Bramwell Tovey signs on for five more years

Bramwell Tovey
The Vancouver Sun

By David Gordon

The timing couldn't be better. Just a few days before the Vancouver Symphony Orchestra presents Gustav Mahler's mammoth Eighth Symphony as part of the Cultural Olympiad, there's a longer-lasting reason to celebrate: The orchestra has just announced that maestro Bramwell Tovey has signed on for a further five-year contract as music director. Tovey will continue in his high-profile gig with the VSO until 2015, which will make him the VSO's longest-serving conductor, surpassing the tenures of both Irwin Hoffman (1952- 64) and Kazuyoshi Akiyama (1972-1985).

Born in the United Kingdom in 1953, Tovey came to the VSO in 2000 after a 12-year stint with the Winnipeg Symphony; before that, he conducted for the Royal Ballet and the D'Oyly Carte Opera. During his time on the West Coast he has reenergized the ensemble with his broad and eclectic range of talents: conductor, composer and, perhaps unexpectedly, accomplished jazz pianist. (Next up, after this weekend's Mahler, Tovey will both conduct and perform the solo keyboard part in Gershwin's Rhapsody in Blue.)

VSO president and CEO Jeff Alexander considers Tovey's decision "fantastic news for the VSO and for Vancouver, for B.C. and for the country. Bramwell's done amazing work, and we couldn't be more happy that he's agreed to continue," he said, noting as well Tovey's "great enthusiasm for our community." Alexander points out that Tovey masterminded successful tours to Asia and Central Canada, won Grammy and Juno awards with the orchestra, conducted more than 400 performances, and has overseen the hiring of one-third of the current members of the orchestra.

After a decade of Tovey's directorship, the VSO is a confident, key player on the arts scene. This has happened at a time when things have never been worse for orchestras; the roll call of organizations in dire straits (like the 109-year-old Honolulu Symphony which filed for bankruptcy protection last month) grows longer every day.

By contrast, the once-troubled VSO is a well-run organization with a secure subscriber base and committed patrons.

Tovey's personal stature as a cultural leader is unassailable; his quick wit and affable demeanour have ingratiated him with thousands who may never have set foot in the Orpheum. His clout and his backbone could be felt in December 2009 when he took a principled stance against fakery in the service of Olympic spectacle, refusing to participate in pre-recorded sessions in which VSO performances, including his own, would be mimed at the Games opening ceremony on Feb. 12 by uncredited performers.

So while "business as usual" isn't always much of a story, in this instance (and to the great relief of VSO subscribers and staff), it is. Tovey has so many irons in the fire -- including composing a new work for Calgary Opera, and acting as music director for summer series with both the New York Philharmonic and the Los Angeles Philharmonic -- that there's been an uneasy feeling around the Orpheum that perhaps it might prove opportune for Tovey to move on to greener pastures.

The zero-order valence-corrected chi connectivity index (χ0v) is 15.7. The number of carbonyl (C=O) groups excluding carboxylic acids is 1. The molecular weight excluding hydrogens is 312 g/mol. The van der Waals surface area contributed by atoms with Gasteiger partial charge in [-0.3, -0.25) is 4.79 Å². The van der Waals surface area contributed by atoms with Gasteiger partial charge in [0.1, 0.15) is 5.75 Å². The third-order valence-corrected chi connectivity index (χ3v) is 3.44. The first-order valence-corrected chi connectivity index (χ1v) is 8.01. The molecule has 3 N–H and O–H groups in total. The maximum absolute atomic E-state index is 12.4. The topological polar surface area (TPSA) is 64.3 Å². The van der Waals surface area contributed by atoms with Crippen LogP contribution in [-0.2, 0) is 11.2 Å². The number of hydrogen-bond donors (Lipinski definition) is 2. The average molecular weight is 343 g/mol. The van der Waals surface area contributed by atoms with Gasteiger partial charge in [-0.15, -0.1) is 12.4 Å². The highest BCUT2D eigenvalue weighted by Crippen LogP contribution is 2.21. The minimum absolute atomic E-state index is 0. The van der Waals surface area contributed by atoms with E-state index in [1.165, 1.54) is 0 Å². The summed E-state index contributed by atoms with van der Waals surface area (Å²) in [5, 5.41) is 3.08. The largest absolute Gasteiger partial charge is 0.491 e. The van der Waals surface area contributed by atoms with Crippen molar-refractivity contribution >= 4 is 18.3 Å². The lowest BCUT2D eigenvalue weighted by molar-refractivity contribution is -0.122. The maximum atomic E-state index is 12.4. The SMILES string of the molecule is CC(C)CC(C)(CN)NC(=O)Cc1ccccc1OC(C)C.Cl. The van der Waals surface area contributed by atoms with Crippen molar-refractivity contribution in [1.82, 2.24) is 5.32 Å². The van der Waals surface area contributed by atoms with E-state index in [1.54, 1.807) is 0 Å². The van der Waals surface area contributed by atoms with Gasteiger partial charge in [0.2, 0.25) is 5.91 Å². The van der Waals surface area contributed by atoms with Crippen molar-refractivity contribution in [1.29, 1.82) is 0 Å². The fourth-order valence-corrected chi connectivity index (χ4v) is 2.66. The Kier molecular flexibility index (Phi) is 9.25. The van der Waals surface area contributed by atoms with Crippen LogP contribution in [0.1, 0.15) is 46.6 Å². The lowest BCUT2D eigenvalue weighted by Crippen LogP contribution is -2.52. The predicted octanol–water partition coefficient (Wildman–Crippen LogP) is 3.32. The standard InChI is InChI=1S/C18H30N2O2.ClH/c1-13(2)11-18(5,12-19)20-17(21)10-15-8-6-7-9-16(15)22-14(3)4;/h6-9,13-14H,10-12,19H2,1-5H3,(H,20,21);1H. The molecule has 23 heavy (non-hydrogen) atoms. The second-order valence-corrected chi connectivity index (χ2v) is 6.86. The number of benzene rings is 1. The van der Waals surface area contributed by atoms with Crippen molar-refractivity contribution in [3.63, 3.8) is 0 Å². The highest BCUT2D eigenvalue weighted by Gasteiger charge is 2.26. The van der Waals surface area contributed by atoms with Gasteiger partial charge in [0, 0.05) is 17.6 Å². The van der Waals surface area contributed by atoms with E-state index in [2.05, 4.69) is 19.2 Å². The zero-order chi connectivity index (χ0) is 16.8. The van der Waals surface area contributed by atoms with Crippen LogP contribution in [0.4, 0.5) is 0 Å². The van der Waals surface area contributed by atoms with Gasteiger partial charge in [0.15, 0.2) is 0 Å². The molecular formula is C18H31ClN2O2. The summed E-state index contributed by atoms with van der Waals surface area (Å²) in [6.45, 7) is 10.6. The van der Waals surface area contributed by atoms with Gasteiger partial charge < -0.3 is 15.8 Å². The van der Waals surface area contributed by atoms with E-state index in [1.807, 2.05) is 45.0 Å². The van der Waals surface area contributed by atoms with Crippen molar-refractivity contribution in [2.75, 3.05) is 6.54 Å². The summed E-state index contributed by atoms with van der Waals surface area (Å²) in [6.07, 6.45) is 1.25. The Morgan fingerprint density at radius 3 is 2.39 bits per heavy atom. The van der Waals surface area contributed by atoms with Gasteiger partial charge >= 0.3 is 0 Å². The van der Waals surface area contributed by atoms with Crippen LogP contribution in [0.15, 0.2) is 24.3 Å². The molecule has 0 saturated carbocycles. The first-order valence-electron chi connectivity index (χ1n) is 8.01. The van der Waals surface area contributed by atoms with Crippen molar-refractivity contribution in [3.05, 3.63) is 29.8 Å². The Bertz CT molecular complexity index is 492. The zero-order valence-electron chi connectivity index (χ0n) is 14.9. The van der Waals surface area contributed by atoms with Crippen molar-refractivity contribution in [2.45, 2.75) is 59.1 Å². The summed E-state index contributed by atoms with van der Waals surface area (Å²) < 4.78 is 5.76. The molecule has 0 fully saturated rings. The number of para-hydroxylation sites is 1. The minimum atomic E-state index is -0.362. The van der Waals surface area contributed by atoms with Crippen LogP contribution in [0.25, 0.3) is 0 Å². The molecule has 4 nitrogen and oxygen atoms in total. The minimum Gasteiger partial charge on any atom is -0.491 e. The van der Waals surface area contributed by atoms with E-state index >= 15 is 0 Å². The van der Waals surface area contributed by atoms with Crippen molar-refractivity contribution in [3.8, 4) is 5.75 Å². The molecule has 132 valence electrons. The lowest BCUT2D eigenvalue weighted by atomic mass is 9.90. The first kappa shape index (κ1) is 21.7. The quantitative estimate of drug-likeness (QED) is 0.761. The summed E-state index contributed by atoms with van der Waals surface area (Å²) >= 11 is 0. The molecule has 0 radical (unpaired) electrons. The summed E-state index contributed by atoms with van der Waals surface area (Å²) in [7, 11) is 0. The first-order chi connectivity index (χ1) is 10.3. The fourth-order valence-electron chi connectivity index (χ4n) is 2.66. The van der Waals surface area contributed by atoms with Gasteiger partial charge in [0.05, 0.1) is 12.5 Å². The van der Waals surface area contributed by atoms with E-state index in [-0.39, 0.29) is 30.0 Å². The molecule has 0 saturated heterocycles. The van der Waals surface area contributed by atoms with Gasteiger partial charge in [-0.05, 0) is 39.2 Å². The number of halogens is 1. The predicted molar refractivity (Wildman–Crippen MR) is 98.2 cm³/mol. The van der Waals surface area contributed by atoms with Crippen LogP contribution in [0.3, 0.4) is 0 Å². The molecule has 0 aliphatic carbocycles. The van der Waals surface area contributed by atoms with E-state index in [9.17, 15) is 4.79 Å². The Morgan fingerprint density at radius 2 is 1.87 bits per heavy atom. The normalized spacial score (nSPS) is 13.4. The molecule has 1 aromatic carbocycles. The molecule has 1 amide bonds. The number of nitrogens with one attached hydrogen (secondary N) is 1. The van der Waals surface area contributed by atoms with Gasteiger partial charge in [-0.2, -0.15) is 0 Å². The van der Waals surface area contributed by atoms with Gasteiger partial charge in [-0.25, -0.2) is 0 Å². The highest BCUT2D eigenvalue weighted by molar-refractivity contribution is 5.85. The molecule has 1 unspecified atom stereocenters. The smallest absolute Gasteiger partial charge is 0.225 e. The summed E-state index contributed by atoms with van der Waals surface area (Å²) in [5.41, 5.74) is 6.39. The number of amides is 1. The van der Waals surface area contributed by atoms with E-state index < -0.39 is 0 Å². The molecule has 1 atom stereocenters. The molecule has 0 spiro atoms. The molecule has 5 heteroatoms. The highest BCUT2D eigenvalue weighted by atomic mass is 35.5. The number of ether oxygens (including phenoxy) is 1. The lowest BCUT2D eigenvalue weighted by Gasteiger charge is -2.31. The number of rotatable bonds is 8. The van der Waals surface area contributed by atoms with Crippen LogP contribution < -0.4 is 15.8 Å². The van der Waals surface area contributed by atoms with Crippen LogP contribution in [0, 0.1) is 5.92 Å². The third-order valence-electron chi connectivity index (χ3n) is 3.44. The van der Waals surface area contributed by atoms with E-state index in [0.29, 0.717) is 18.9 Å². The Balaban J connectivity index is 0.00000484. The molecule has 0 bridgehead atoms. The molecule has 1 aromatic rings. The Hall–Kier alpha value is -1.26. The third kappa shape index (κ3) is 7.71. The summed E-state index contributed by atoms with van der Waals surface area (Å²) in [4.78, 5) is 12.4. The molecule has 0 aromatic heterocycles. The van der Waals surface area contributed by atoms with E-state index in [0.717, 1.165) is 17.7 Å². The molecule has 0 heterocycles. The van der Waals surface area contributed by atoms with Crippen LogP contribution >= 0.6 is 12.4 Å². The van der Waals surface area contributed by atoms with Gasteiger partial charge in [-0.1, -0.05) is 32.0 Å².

In a phone conversation Tuesday, just before the good news became public knowledge, Tovey wryly acknowledged that music directors do indeed have a natural "shelf life," but he believes that "it's the good will and support of the musicians you work with" that determines how long to stay, and when it might be time to go. Vancouver has become home for Tovey and his family, and he enjoys his sense of connection to the orchestra and the community at large. Several years ago, when he worked with both the VSO and the Luxembourg Philharmonic, Tovey decided, "Ultimately, a conductor has to commit to one orchestra -- and one community." Vancouver offered the "best potential for a week-in/ week-out opportunity" to make great things happen.

What are his key strategies and projects for the coming years? First of all, there's completing his cycle of the Mahler symphonies in the next few seasons. With the Eighth soon to be crossed off the list, there remain some important late works to do -- "and the Fourth Symphony, which somehow slipped by."

He's absolutely intent on new music, and intends to enjoy the VSO's role in bringing contemporary music to contemporary audiences. As well, he's excited by the possibilities inherent in the VSO's music school, which will provide teaching facilities for VSO musicians in purpose-built spaces still under construction just north of the Orpheum.

The school should help recruit (and keep) younger players for the orchestra -- professionals rarely in a position to teach from home. He sees the new school as a tremendous outreach imitative and a great asset to the whole spectrum of local music education.

So there are lots of ideas in circulation. But somehow the conversation came back to the central leitmotif: The maestro is happy in Vancouver. He's also delighted to re-commit to a future with his much-valued VSO colleagues, "so many of whom have devoted their lives to music-making in our city."